Welcome to “How I’m Starting a Toy Company” Blog. Where “I” is former tech entrepreneur D.S. I blog about manufacturing, start-up life, and my general day-to-day priorities.
This post is part of series on Manufacturing Plastic Toys.
If you are thinking about manufacturing something plastic, the first thing you will need to do is familiarize yourself with the various plastics manufacturing methods and the design limitations of each. For example, if you decide you want to go with injection molding, there will be design restrictions that you will need to consider when going back and designing your product. And, if you don’t abide by certain design limitations, then your costs can skyrocket.
I learned this the hard way. I started with a product design idea > hired a 3D CAD modeler to create a CAD file of our concept > approached a manufacturer > and learned I would need to go back to the drawing board and re-design the product.
For plastic toy production, the most common type of plastics manufacturing methods used are the following:
a) Injection Molding – Injection molding is a manufacturing process, the most common manufacturing method used today, which entails injecting melted materials into a mold to take the shape of that mold. A variety of materials can be used/injected: metals, plastics, glass, etc. Set-up or ‘tooling’ costs can be higher than rotational molding, but the cost per piece will be lower. One thing that we did not realize is the design limitations w/ injection molding. With injection molding, you will have an A side and a B side to the mold. One of the sides, the B side will have injector pins that will eject the finished part from the mold. Because the A side and B side will pull horizontally away from the mold, the part cannot have what is called ‘undercuts’. There is an exception here in that a manufacturer can accommodate undercuts by building out side cams. However, each undercut which requires a separate side cam will add several thousand dollars to your initial mold tooling costs.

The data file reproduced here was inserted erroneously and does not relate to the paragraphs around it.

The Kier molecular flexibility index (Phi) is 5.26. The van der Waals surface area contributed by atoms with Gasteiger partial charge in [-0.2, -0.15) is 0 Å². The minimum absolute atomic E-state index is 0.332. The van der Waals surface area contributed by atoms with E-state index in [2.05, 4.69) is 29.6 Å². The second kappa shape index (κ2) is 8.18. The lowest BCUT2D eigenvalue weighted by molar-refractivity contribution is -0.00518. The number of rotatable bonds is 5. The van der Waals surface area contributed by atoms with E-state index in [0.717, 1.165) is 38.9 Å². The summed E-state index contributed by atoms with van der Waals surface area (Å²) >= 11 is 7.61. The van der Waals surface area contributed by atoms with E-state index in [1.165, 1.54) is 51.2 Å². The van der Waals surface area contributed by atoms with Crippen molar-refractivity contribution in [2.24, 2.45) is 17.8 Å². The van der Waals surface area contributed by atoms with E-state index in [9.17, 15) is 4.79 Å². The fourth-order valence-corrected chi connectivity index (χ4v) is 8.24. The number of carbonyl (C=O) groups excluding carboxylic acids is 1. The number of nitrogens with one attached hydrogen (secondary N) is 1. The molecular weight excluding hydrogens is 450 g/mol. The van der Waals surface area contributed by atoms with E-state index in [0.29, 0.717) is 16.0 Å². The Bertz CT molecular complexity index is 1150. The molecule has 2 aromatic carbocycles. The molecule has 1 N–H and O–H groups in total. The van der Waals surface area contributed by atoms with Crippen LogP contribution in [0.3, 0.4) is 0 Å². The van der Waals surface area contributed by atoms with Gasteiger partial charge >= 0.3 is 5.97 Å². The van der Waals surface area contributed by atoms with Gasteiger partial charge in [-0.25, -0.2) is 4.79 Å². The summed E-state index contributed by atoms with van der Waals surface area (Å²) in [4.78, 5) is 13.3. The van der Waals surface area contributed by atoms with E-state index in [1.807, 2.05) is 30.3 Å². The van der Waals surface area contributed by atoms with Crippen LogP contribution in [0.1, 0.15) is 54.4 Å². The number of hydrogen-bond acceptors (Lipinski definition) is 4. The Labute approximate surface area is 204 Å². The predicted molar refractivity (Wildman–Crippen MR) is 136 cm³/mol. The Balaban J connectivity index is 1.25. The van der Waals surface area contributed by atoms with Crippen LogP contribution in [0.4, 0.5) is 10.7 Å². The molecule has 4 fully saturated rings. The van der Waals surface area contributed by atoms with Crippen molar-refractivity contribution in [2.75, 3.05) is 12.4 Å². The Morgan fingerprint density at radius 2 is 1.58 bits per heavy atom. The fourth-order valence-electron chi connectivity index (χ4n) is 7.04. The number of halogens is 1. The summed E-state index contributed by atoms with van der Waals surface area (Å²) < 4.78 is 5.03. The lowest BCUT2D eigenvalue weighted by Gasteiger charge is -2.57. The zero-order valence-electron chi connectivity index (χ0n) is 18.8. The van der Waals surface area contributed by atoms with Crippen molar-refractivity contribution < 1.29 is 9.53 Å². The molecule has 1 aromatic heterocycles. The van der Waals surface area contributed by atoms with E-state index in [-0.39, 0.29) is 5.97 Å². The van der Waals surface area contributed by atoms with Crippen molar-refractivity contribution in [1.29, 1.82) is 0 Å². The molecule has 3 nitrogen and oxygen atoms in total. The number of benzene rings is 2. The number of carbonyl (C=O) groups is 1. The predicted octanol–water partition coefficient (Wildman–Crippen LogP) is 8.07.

b) Rotomolding or Rotational Molding (or even Rotocasting) – This is a manufacturing process for creating hollow parts that entails pouring liquid resin (AKA liquid plastic) into a hollow mold and then rotating that mold in an oven to allow the liquid resin to distribute across the mold and coat the inside of the mold cavity. Allows for lower set-up tooling costs, consistent wall thickness, and the ability to have undercuts in your design file (or combine multiple different plastic parts into a single molded part coming out of one mold).
A raw but accurate video of plastic doll heads being made using rotational molding:
c) Blow Molding – Like rotational molding, blow molding creates hollow pieces. But blow molding allows for very high quantities at costs that rotational molding is not able to compete with. The caveat is the upfront tooling costs required w/ blow molding can be 6x that of rotational molding (but the per unit cost drops).